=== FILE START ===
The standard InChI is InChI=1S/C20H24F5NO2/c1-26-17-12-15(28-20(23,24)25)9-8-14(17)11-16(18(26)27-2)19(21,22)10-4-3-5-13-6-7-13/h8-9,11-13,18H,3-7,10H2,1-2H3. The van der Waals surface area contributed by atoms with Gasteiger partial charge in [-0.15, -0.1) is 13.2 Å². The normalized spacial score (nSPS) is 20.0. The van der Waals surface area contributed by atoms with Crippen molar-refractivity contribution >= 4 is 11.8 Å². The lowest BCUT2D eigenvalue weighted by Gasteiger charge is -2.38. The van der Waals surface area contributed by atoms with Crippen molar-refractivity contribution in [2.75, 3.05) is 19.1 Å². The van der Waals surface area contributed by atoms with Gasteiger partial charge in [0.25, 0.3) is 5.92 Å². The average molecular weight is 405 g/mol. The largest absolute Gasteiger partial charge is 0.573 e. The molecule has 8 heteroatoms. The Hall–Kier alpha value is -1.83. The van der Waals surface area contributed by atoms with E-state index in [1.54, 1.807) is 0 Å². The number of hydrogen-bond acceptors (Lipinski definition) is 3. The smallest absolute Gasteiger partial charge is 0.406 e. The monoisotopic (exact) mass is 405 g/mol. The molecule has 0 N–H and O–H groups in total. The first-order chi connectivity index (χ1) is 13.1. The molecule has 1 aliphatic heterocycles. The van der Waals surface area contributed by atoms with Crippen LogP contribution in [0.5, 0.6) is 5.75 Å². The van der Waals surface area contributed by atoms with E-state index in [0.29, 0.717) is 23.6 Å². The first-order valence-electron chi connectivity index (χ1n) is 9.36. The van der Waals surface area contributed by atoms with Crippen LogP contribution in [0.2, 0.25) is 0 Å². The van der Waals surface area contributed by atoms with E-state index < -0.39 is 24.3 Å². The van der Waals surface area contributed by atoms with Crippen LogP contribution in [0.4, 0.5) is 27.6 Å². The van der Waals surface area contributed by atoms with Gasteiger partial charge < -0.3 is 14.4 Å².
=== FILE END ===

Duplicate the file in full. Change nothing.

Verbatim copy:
The standard InChI is InChI=1S/C20H24F5NO2/c1-26-17-12-15(28-20(23,24)25)9-8-14(17)11-16(18(26)27-2)19(21,22)10-4-3-5-13-6-7-13/h8-9,11-13,18H,3-7,10H2,1-2H3. The van der Waals surface area contributed by atoms with Gasteiger partial charge in [-0.15, -0.1) is 13.2 Å². The normalized spacial score (nSPS) is 20.0. The van der Waals surface area contributed by atoms with Crippen molar-refractivity contribution >= 4 is 11.8 Å². The lowest BCUT2D eigenvalue weighted by Gasteiger charge is -2.38. The van der Waals surface area contributed by atoms with Crippen molar-refractivity contribution in [2.75, 3.05) is 19.1 Å². The van der Waals surface area contributed by atoms with Gasteiger partial charge in [0.25, 0.3) is 5.92 Å². The average molecular weight is 405 g/mol. The largest absolute Gasteiger partial charge is 0.573 e. The molecule has 8 heteroatoms. The Hall–Kier alpha value is -1.83. The van der Waals surface area contributed by atoms with E-state index in [1.54, 1.807) is 0 Å². The number of hydrogen-bond acceptors (Lipinski definition) is 3. The smallest absolute Gasteiger partial charge is 0.406 e. The monoisotopic (exact) mass is 405 g/mol. The molecule has 0 N–H and O–H groups in total. The first-order chi connectivity index (χ1) is 13.1. The molecule has 1 aliphatic heterocycles. The van der Waals surface area contributed by atoms with Crippen LogP contribution in [0.5, 0.6) is 5.75 Å². The van der Waals surface area contributed by atoms with E-state index in [0.29, 0.717) is 23.6 Å². The first-order valence-electron chi connectivity index (χ1n) is 9.36. The van der Waals surface area contributed by atoms with Crippen LogP contribution in [0.2, 0.25) is 0 Å². The van der Waals surface area contributed by atoms with E-state index < -0.39 is 24.3 Å². The van der Waals surface area contributed by atoms with Crippen LogP contribution in [0.4, 0.5) is 27.6 Å². The van der Waals surface area contributed by atoms with Gasteiger partial charge < -0.3 is 14.4 Å².